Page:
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Home   Communities   Publications   Education   Issues   Convention   Join TESOL   November 14, 2014


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Drilling down: Audio-lingual method can help
By: Eva Sullivan
This fall, my high school ESOL classes have been particularly challenging. My newcomer students are struggling to adapt to their new cultural and language environment, and my advanced students are struggling to master new curriculum materials that align with Common Core. That leaves me in the middle, stressed about how to deliver the best instruction, given the enormous time constraints imposed by my school schedule. The bell rings every 50 minutes, and I've got a new class coming in. How can I cover the curriculum and allow sufficient time to practice a skill?
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How storytelling inspires children to learn English
Edutopia (commentary)
Storytelling has tremendous benefits for classroom learning, as I discussed in my post Why Storytelling in the Classroom Matters. This time, I want to further explore those benefits, in particular how storytelling inspires children to learn English. The motivation for this comes from my recent experience of teaching in an international school in China that has a 97 percent cohort of students learning English as an additional language.
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FREE TESOL Virtual Seminar: Four "Real Language" Principles for Effective Grammar Teaching
19 November 2014, 10:30 am – 12:00 pm ET
This is the first of four webinars in a series presented by Oxford University Press on issues in teaching and learning grammar for facilitating academic language development. This seminar is FREE for anyone who wants to attend. Register here.

TESOL Online Course: Grammar 1. Phrasal Structures
2 February – 1 March 2015
Learn how to define basic grammatical terms, identify grammatical structures within sentences, and explain the structure of noun and verb phrases and the functions of the English verb tenses. Explore ways to incorporate communicative practice into your teaching plans and write teaching plans for grammar points. Register today.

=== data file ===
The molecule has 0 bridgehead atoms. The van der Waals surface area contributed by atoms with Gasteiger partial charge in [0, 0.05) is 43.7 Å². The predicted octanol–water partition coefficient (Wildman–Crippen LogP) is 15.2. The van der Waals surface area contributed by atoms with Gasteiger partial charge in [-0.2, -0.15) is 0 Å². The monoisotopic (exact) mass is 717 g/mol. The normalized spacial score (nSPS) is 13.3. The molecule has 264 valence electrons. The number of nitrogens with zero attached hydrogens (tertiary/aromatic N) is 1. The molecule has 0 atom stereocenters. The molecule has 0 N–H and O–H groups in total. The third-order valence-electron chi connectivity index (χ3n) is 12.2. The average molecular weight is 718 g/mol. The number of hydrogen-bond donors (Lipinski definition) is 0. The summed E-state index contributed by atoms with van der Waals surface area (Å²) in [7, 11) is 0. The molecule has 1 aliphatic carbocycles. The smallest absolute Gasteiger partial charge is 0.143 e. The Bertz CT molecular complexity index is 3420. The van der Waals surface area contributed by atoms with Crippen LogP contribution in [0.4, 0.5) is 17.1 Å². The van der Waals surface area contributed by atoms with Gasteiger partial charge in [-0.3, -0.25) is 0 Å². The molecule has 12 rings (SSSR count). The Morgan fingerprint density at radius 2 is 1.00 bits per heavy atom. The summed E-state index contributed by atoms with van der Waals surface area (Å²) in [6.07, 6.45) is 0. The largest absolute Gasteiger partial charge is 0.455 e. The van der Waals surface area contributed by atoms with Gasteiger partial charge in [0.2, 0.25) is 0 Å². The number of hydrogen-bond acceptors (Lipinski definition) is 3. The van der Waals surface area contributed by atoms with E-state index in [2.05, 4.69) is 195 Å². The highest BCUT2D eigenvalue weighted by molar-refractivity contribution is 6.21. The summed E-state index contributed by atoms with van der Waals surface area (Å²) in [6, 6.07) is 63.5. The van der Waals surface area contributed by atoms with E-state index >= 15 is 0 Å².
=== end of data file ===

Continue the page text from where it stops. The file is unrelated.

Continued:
Now Available from TESOL Press: New Ways in Teaching Vocabulary, Revised
Containing 100 step-by-step activities, this revised volume is designed to make vocabulary teaching almost effortless.

New from TESOL Press: Lesson Planning
This easy-to-follow guide discusses the many approaches to lesson planning, addresses both theoretical and practical issues, and provides sample lesson plans and examples.

For more TESOL education programs, please visit the TESOL website.










Senior Director, International & English Language Programs, University of Washington Educational Outreach, USA

Lecturer, English as a Foreign Language, University Fribourg, Switzerland

Language Instructor, Abu Dhabi National Oil Company Technical Institute (ATI), United Arab Emirates

For more jobs, please visit the TESOL Career Center.




Democrats call on Education Department to ensure equity in NCLB waiver guidance
Education Week
Ahead of the U.S. Department of Education's No Child Left Behind waiver guidance, Rep. George Miller, D-Calif., and Democrats who represent majority-minority districts, are urging Education Secretary Arne Duncan to ensure the academic achievement of all students. In a letter sent to Duncan, Miller and members of the Congressional Black Caucus, the Congressional Hispanic Caucus, and the Congressional Asian Pacific American Caucus, asked the department to guarantee that states seeking a renewal of their waivers remain accountable for the achievement of all students, including minority students, students with disabilities, low-income students and English language learners.
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US to focus on equity in assigning of teachers
The New York Times
The Obama administration is directing states to show how they will ensure that all students have equal access to high-quality teachers, with a sharp focus on schools with a high proportion of poor and racial minorities. In a letter to state superintendents, Deborah S. Delisle, an assistant secretary at the Department of Education, said states must develop plans by next June that make sure that public schools comply with existing federal law requiring that "poor and minority children are not taught at higher rates than other children by inexperienced, unqualified or out-of-field teachers."